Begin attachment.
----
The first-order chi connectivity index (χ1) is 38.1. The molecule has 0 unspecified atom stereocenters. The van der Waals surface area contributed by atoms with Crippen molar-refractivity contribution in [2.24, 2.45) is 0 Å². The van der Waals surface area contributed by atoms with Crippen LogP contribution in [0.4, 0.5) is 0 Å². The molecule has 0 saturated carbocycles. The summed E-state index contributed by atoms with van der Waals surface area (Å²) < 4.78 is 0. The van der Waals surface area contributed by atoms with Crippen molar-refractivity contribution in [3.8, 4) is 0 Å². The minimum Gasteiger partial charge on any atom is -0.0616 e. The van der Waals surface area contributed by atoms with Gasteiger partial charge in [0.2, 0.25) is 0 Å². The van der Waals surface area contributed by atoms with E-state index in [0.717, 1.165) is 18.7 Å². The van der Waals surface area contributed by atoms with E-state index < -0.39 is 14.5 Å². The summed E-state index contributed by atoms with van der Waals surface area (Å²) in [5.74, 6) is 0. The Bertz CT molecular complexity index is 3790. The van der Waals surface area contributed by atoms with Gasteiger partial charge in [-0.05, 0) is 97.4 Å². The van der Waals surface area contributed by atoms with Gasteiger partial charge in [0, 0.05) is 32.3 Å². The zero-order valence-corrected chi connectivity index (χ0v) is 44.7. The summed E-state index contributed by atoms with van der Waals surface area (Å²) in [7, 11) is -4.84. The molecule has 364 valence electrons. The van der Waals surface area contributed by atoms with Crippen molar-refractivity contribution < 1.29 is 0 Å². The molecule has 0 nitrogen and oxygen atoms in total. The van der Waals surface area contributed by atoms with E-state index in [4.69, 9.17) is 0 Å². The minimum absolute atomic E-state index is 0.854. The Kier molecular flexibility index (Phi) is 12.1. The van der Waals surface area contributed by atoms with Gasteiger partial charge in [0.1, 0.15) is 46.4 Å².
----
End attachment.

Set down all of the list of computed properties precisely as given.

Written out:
The first-order chi connectivity index (χ1) is 38.1. The molecule has 0 unspecified atom stereocenters. The van der Waals surface area contributed by atoms with Crippen molar-refractivity contribution in [2.24, 2.45) is 0 Å². The van der Waals surface area contributed by atoms with Crippen LogP contribution in [0.4, 0.5) is 0 Å². The molecule has 0 saturated carbocycles. The summed E-state index contributed by atoms with van der Waals surface area (Å²) < 4.78 is 0. The van der Waals surface area contributed by atoms with Crippen molar-refractivity contribution in [3.8, 4) is 0 Å². The minimum Gasteiger partial charge on any atom is -0.0616 e. The van der Waals surface area contributed by atoms with Gasteiger partial charge in [0.2, 0.25) is 0 Å². The van der Waals surface area contributed by atoms with E-state index in [0.717, 1.165) is 18.7 Å². The van der Waals surface area contributed by atoms with E-state index < -0.39 is 14.5 Å². The summed E-state index contributed by atoms with van der Waals surface area (Å²) in [5.74, 6) is 0. The Bertz CT molecular complexity index is 3790. The van der Waals surface area contributed by atoms with Gasteiger partial charge in [-0.05, 0) is 97.4 Å². The van der Waals surface area contributed by atoms with Gasteiger partial charge in [0, 0.05) is 32.3 Å². The zero-order valence-corrected chi connectivity index (χ0v) is 44.7. The summed E-state index contributed by atoms with van der Waals surface area (Å²) in [7, 11) is -4.84. The molecule has 364 valence electrons. The van der Waals surface area contributed by atoms with Crippen molar-refractivity contribution < 1.29 is 0 Å². The molecule has 0 nitrogen and oxygen atoms in total. The van der Waals surface area contributed by atoms with E-state index in [4.69, 9.17) is 0 Å². The minimum absolute atomic E-state index is 0.854. The Kier molecular flexibility index (Phi) is 12.1. The van der Waals surface area contributed by atoms with Gasteiger partial charge in [0.1, 0.15) is 46.4 Å².